Automakers investing billions in tie-ups as industry races toward autonomous and electric vehicles

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GM CEO and Chairman Mary Barra and LG Chem Vice Chairman and CEO Hak-Cheol Shin at the automaker’s battery lab in Warren, Mich., where the companies announced a new $2.6-billion joint venture on Dec. 5, 2019.

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DETROIT – General Motors’ $2.3 billion joint venture with LG Chem for production of battery cells for electric vehicles is “more than a collaboration,” it’s a necessity in today’s rapidly changing automotive industry.

The announced joint venture between America’s largest automaker and the South Korean chemical giant adds to a growing list of tie-ups for the auto industry as companies attempt to share in the monumental costs of electric and autonomous vehicles.

Automakers such as GM are annually spending billions on the emerging technologies in an attempt to gain an upper hand on the potential multitrillion-dollar businesses, which many believe will transform transportation as we know it and assist in lowering global carbon emissions. But, for the moment, remain unprofitable.

Mark Wakefield, global co-leader of the automotive and industrial practice at AlixPartners and a managing director at the firm, said the “tricky balance” of investing in new technologies while keeping traditional business operations profitable is one of the main drivers for the uptick in auto industry partnerships.

“All these things take this tremendous investment and aren’t going to pay off with a top-end profit next year or the year after or the year after that,” he told CNBC on Friday. “But they are somewhat existential if you want to be in the game 10 years from now. That’s where partnerships come into play.”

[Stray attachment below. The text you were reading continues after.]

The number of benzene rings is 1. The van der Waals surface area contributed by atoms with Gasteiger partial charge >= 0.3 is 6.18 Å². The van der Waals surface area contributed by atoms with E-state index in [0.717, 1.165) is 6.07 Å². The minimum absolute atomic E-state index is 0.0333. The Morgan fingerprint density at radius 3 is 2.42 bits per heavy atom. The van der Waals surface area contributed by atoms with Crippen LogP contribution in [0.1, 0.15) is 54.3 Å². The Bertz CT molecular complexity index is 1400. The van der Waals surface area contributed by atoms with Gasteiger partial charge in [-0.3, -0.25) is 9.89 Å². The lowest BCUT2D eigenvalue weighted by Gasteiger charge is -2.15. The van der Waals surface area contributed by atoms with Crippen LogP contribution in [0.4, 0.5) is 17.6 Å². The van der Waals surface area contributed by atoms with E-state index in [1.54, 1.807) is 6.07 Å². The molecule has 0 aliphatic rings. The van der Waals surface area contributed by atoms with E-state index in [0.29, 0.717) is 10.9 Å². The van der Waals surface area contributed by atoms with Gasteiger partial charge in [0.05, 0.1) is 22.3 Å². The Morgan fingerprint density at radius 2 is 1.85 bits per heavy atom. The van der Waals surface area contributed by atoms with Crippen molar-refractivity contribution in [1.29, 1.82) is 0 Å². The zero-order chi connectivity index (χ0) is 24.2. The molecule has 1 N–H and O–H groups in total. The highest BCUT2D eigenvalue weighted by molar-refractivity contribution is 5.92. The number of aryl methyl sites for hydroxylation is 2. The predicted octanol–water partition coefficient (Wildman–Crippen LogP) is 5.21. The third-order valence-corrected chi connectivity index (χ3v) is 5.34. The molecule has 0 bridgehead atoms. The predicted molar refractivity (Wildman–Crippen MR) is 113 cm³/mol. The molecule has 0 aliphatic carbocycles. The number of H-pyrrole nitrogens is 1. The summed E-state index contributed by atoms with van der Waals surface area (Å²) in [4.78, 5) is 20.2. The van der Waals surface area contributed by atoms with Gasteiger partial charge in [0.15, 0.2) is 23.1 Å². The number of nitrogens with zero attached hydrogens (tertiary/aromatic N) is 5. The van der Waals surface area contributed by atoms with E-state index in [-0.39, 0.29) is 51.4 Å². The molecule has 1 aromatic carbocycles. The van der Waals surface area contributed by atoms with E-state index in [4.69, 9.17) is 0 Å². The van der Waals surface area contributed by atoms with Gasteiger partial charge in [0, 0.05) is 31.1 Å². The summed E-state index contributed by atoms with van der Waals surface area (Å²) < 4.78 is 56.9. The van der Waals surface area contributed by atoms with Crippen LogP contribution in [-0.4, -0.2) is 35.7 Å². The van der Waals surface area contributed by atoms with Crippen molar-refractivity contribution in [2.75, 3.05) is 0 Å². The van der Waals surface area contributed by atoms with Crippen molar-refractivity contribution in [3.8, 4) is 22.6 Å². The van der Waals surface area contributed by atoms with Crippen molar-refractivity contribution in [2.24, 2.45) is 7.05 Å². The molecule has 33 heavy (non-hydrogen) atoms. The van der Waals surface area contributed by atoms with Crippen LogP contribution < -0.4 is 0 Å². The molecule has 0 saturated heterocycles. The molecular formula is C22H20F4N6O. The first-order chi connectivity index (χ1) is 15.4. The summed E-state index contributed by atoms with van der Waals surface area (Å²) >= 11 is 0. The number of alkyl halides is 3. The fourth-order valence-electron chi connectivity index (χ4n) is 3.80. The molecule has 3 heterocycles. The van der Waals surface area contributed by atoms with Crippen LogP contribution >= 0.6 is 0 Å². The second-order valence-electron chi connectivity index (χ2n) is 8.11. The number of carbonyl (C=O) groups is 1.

A report by AlixPartners earlier this year estimated the industry’s annual spending on autonomous driving and electric vehicles will reach a cumulative $85 billion by 2025 and $225 billion by 2023, respectively.

The capital being spent on electric vehicles alone is roughly equal to the massive amount that all automakers globally combined spend on capital expenditures and research and development in a year, according to the firm.

“To invest in these electric vehicles and CASE (connected, autonomous, shared, electric vehicles) in general, you’re taking one years’ worth of investment out of every five out of the picture,” Wakefield said. “That’s an extraordinary amount to take out and keep the trains running on time of your vehicle programs and traditional business.”

Billions in tie-ups

Some of the most prominent collaborations this year have been between automakers and tech companies, however many have been automakers deciding to share costs with traditional competitors.

The largest announcement thus far this year is the planned merger between Fiat Chrysler and French automaker PSA Group. It would create the fourth-largest automaker by sales in the world with a roughly $50 billion valuation.

Fiat Chrysler CEO Mike Manley described it as a “potentially industry-changing combination,” while PSA CEO Carlos Tavares said the “convergence brings significant value to all the stakeholders and opens a bright future for the combined entity,” including autonomous and electric vehicles.